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One Week Down in Blago Trial



    One Week Down in Blago Trial
    Getty Images
    Rod Blagojevich listens to his wife Patti talk to reporters after they arrived for trial on corruption charges at the Dirksen Federal Building on June 3, 2010.

    After an explosive first week, the Rod Blagojevich trial is taking the weekend off.

    Jurors will need the time to digest.

    The week started with a rhetorical fourish when Blagojevich's lawyer Sam Adam Jr. stomped around the courtroom telling jurors that Blagojevich was innocent because he never took a dime.

    “This is the biggest  political corruption case in history,” Blagojevich's lawyer, Sam Adam Jr., thundered to the jury.  “And what do they tell you?  He’s broke; doesn’t have a dime!”

    In a bombastic performance that saw the attorney criss-cross the courtroom, pound his fist, clap his hands, joke, guffaw, and even swear (albeit in the context of a quote), Adam Jr. declared that Rod Blagojevich was an honest man -- and a fool.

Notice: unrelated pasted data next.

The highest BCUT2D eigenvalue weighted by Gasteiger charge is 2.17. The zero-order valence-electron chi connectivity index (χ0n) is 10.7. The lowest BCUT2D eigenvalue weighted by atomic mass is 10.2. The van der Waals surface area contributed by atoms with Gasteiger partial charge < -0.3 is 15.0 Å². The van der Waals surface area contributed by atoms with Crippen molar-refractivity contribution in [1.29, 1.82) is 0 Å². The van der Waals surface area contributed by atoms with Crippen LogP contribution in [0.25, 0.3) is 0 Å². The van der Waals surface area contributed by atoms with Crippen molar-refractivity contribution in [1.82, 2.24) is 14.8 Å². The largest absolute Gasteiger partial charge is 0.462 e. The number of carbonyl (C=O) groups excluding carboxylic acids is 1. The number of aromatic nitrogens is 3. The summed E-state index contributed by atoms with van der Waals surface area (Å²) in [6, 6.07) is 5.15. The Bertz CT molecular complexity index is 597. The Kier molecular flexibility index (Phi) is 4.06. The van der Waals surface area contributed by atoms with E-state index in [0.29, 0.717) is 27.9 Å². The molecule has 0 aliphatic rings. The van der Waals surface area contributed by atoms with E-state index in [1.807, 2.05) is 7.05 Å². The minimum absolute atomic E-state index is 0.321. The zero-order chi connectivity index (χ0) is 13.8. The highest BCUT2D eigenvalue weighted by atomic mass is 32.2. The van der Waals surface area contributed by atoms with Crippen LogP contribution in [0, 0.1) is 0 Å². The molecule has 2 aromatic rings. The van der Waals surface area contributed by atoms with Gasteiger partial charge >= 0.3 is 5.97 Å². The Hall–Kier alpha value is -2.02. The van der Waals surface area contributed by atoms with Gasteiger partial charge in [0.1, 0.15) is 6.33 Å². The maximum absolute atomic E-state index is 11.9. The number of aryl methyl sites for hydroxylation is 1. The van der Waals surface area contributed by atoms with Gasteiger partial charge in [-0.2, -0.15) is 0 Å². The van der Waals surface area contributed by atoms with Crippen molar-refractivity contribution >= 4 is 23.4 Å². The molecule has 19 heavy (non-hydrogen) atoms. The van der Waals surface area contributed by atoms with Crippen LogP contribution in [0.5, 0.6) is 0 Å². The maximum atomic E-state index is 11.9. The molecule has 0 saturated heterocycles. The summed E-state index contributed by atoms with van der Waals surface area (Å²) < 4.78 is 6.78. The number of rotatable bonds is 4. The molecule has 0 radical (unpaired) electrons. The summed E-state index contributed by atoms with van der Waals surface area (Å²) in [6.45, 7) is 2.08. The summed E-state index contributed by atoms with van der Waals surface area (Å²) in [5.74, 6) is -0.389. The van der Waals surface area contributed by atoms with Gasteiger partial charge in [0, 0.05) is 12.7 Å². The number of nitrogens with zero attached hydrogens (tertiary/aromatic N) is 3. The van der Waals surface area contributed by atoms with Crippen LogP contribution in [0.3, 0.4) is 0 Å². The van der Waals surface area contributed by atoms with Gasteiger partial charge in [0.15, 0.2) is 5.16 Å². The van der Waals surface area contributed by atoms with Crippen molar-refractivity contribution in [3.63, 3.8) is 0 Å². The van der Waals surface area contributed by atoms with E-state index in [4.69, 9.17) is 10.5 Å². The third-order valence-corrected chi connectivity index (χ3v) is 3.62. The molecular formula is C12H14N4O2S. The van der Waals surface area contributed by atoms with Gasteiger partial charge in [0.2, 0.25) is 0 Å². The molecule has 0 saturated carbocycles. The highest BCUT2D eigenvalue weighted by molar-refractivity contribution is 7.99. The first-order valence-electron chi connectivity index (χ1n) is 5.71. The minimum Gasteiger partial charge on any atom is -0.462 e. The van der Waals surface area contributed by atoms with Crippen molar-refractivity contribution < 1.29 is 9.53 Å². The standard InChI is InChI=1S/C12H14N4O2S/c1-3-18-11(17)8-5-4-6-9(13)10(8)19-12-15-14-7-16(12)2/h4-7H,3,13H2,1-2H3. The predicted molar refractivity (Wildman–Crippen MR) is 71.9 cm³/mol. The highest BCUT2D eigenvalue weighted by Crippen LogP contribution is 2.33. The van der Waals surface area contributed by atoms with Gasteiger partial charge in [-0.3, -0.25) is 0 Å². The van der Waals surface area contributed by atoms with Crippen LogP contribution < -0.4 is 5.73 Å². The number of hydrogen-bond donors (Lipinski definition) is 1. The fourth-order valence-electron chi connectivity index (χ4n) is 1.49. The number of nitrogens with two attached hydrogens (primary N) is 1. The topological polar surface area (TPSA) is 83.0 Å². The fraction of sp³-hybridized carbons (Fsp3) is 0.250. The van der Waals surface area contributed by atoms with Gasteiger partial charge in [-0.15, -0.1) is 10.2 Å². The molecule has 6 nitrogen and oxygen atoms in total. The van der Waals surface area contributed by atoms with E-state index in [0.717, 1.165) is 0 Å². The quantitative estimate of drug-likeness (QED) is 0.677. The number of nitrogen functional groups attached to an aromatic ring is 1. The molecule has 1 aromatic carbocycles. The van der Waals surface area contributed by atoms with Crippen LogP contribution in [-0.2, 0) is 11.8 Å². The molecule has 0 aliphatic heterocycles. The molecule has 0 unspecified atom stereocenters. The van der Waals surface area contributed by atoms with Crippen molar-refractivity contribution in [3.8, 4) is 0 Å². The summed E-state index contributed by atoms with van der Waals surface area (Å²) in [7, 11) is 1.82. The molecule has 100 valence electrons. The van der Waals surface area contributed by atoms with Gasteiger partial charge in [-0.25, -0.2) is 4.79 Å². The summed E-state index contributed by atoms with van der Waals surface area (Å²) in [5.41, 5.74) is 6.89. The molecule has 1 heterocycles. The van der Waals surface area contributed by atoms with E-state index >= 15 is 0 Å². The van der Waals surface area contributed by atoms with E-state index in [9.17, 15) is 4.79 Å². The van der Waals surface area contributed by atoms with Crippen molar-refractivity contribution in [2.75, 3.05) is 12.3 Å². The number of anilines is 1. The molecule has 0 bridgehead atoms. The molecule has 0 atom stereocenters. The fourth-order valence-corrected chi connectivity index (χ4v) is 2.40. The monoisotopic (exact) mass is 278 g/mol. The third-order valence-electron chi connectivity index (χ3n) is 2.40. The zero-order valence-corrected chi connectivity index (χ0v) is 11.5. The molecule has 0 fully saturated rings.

"That man there is as honest as the day is long," Adam Jr. said, pointing at Blagojevich. "You'll know it in your gut ... All you're going to see is he made a mistake. His judgment is horrible, horrible, horrible."

    Adam Jr.'s style contrasted the prosecution's calm, measured performance.

    Blagojevich's Pretrial Comments

    [CHI] Blagojevich's Pretrial Comments
    The former governor discusses his optimism.
    (Published Wednesday, June 9, 2010)

    Next up, the witnesses.

    The prosecution called on Blagojevich's old buddy and former chief of staff Alonzo "Lon" Monk.

    Monk testified about the political machinations behind deciding who would be appointed to President Barack Obama's former Senate seat.

    Monk contends Blagojevich told him of an alleged deal under which a lawmaker would stop passage of an ethics bill if Blagojevich would appoint him to the seat. Monk says the governor was eager to stop the bill, which would have sharply limited his ability to raise campaign funds.

    The ousted governor has pleaded not guilty to charges that accuse him -- among other things -- of scheming to get a payoff by using his power as governor to fill Obama's seat.